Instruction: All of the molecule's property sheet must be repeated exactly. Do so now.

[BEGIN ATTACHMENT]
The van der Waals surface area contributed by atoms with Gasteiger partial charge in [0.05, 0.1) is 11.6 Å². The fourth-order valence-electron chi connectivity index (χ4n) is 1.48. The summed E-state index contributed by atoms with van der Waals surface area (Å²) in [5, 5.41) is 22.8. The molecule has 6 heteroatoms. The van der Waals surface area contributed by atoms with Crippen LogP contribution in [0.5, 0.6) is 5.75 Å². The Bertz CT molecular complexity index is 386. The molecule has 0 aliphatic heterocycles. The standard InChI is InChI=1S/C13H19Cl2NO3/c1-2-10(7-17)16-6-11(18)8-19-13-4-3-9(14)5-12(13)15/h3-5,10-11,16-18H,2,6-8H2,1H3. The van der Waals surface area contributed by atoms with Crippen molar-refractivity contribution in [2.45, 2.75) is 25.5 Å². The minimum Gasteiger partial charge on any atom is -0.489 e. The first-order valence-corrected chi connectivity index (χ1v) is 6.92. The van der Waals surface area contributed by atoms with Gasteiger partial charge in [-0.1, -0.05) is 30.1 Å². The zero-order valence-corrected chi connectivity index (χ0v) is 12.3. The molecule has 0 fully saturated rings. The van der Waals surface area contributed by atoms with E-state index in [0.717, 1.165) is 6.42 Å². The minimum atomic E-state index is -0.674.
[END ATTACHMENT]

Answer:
The van der Waals surface area contributed by atoms with Gasteiger partial charge in [0.05, 0.1) is 11.6 Å². The fourth-order valence-electron chi connectivity index (χ4n) is 1.48. The summed E-state index contributed by atoms with van der Waals surface area (Å²) in [5, 5.41) is 22.8. The molecule has 6 heteroatoms. The van der Waals surface area contributed by atoms with Crippen LogP contribution in [0.5, 0.6) is 5.75 Å². The Bertz CT molecular complexity index is 386. The molecule has 0 aliphatic heterocycles. The standard InChI is InChI=1S/C13H19Cl2NO3/c1-2-10(7-17)16-6-11(18)8-19-13-4-3-9(14)5-12(13)15/h3-5,10-11,16-18H,2,6-8H2,1H3. The van der Waals surface area contributed by atoms with Crippen molar-refractivity contribution in [2.45, 2.75) is 25.5 Å². The minimum Gasteiger partial charge on any atom is -0.489 e. The first-order valence-corrected chi connectivity index (χ1v) is 6.92. The van der Waals surface area contributed by atoms with Gasteiger partial charge in [-0.1, -0.05) is 30.1 Å². The zero-order valence-corrected chi connectivity index (χ0v) is 12.3. The molecule has 0 fully saturated rings. The van der Waals surface area contributed by atoms with E-state index in [0.717, 1.165) is 6.42 Å². The minimum atomic E-state index is -0.674.